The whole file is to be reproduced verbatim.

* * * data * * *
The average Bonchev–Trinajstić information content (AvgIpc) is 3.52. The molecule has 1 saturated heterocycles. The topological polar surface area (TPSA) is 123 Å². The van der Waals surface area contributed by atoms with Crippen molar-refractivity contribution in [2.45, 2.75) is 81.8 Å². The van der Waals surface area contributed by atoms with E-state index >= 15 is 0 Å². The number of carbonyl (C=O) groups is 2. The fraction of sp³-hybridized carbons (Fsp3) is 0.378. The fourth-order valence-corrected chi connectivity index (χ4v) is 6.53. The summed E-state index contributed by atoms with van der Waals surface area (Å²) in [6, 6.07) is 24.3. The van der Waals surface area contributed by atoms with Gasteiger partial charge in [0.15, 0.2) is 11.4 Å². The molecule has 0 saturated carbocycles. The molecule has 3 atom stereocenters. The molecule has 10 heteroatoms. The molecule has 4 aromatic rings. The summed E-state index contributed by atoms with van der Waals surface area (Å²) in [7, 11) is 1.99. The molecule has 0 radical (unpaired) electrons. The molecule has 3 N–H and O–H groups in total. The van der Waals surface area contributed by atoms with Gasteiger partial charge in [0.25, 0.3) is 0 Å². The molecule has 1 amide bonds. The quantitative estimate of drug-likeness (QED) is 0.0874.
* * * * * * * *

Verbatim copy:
The average Bonchev–Trinajstić information content (AvgIpc) is 3.52. The molecule has 1 saturated heterocycles. The topological polar surface area (TPSA) is 123 Å². The van der Waals surface area contributed by atoms with Crippen molar-refractivity contribution in [2.45, 2.75) is 81.8 Å². The van der Waals surface area contributed by atoms with E-state index >= 15 is 0 Å². The number of carbonyl (C=O) groups is 2. The fraction of sp³-hybridized carbons (Fsp3) is 0.378. The fourth-order valence-corrected chi connectivity index (χ4v) is 6.53. The summed E-state index contributed by atoms with van der Waals surface area (Å²) in [6, 6.07) is 24.3. The van der Waals surface area contributed by atoms with Gasteiger partial charge in [0.15, 0.2) is 11.4 Å². The molecule has 0 saturated carbocycles. The molecule has 3 atom stereocenters. The molecule has 10 heteroatoms. The molecule has 4 aromatic rings. The summed E-state index contributed by atoms with van der Waals surface area (Å²) in [7, 11) is 1.99. The molecule has 0 radical (unpaired) electrons. The molecule has 3 N–H and O–H groups in total. The van der Waals surface area contributed by atoms with Gasteiger partial charge in [0.25, 0.3) is 0 Å². The molecule has 1 amide bonds. The quantitative estimate of drug-likeness (QED) is 0.0874.